NAIROBI, Kenya, Aug 3 – Prime Minister Raila Odinga clashed with Naivasha MP John Mututho on Wednesday afternoon, over the alleged importation of the controversial Genetically Modified Maize (GMO) into the country.
The PM, who was making a government statement on the imports, maintained that they had not yet been allowed into the country even after Mr Mututho tabled a detailed report indicating that two varieties of the maize were already in the country and were heading to northern Kenya.
Mr Odinga added that it would be illegal for millers to import the products as the regulations surrounding their importation had not yet been published by the Government Printer.
“Mr Speaker he (Mr Mututho) has talked about lorries which are currently on the road but I cannot inspect lorries on the road right now. I wish he gave us shipping documents so that if the consignment came into the country as a shipped cargo then we can verify the claims,” he argued.
Mr Mututho was however persistent in his allegations forcing the PM to issue a pledge by the government to undertake investigations over the issue.
“Is the Prime Minister in order to mislead this House by saying that no GMO has been imported into this country whereas I have given documents to the effect that GMOs of varieties MON810 and NK603 have indeed been imported?” asked the Naivasha MP.
Several other MPs including Bura’s Abdi Nuh, James Maina (Kandara), David Njuguna (Lari), Gidion Mbuvi (Makadara) and Juja’s William Kabogo also registered their anxiety over the GMO products citing infertility and health concerns.
“I would like to find out whether the PM can admit that the investigations verifying the safety of GMOs are carried out on rats for three months and then they are declared fit for consumption,” said Mr Nuh.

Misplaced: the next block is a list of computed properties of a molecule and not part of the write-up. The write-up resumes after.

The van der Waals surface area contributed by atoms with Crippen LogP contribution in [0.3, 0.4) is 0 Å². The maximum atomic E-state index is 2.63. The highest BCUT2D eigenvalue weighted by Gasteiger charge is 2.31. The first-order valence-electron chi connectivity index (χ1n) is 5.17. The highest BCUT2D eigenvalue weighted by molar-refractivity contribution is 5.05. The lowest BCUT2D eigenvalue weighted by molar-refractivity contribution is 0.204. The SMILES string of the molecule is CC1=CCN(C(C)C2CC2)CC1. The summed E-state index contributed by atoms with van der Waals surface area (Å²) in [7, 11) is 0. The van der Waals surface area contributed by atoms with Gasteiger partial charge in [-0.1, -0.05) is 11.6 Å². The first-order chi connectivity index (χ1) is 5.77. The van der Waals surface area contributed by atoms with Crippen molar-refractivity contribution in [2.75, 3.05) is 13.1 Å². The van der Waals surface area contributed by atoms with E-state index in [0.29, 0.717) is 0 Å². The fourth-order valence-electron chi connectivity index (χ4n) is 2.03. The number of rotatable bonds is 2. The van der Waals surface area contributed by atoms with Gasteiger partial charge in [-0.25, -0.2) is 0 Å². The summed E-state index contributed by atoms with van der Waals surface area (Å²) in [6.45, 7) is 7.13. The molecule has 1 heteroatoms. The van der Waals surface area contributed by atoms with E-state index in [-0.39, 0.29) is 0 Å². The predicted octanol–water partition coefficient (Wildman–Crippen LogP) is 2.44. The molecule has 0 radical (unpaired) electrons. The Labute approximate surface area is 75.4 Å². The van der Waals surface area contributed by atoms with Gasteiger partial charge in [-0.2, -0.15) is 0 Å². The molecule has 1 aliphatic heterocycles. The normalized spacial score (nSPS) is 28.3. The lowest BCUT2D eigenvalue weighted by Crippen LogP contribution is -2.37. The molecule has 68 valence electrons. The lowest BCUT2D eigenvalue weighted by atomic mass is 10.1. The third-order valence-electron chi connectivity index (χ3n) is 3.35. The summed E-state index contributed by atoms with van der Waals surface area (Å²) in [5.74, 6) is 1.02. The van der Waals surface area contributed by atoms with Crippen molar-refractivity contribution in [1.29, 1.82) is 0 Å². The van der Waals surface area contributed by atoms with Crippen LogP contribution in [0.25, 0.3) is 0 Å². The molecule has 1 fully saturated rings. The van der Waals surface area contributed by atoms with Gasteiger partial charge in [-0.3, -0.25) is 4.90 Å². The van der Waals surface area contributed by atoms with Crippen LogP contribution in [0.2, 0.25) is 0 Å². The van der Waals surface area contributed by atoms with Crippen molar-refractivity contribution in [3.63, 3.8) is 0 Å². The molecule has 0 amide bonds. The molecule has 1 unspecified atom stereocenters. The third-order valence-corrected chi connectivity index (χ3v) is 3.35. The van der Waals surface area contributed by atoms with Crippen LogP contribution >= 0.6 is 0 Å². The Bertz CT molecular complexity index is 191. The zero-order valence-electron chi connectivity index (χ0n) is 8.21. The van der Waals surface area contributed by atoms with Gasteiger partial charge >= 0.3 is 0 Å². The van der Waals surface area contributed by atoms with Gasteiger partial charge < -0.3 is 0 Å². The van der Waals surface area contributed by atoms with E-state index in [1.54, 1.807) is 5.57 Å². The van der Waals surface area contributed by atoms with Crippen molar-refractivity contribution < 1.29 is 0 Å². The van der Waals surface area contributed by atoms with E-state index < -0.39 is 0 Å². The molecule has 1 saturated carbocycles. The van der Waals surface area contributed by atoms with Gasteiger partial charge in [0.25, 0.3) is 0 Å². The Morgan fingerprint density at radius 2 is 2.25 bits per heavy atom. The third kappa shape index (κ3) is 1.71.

Mr Kabogo also wondered why the government was insisting on importing the GMO rather than focus on buying food from local farmers. Mr Maina also held the same views arguing that there was a lot of food that was rotting in Kenyans’ farms yet the government was not buying it.
However the PM said that the National Cereals and Produce Board was already in the process of buying grain from Kenyan farmers to replenish its reserves and feed the starving communities. He said that the parastatal had already bought eight million bags from Kenyan farmers.
Mr Odinga further accused the legislators of inciting public emotions on the topic without using factual information.
“I want to invite the honourable members to embrace science and to know that science is moving on. Conservatism will kill innovation. The issues raised about GMOs causing infertility are just speculations,” he countered.
The PM also assured the MPs of the safety of the foods saying that they were already being used in several countries including Canada, United States, Argentina and South Africa. He added that the products had already been certified by the World Health Organisation.
“These countries I’ve mentioned are fairly civilised and advanced; they would not allow their own populations to consume GMO foods if they were harmful,” he observed.
During the afternoon session Chepalungu MP Isaac Ruto was thrown out for 30 minutes after his phone rang inside the chamber. The MP’s phone rang twice before House Speaker Kenneth Marende asked him to leave.
“Will the honourable member whose phone has just rang, twice, own up and step out for the next 30 minutes?” directed Mr Marende.
The PM however ran out of time and could not issue his statement on Identity Cards and voter registration.
Meanwhile the Minister for Medical Services is also scheduled to issue a ministerial statement on August 9 on issues arising from the management of the Pumwani Maternity hospital.
This follows a request by Ikolomani MP Bonny Khalwale citing numerous corruption scandals at the hospital as well as the increasing number in maternal and infant mortalities.
The MP wants the minister to give the exact number of maternal and infant deaths at the hospital since January 2011.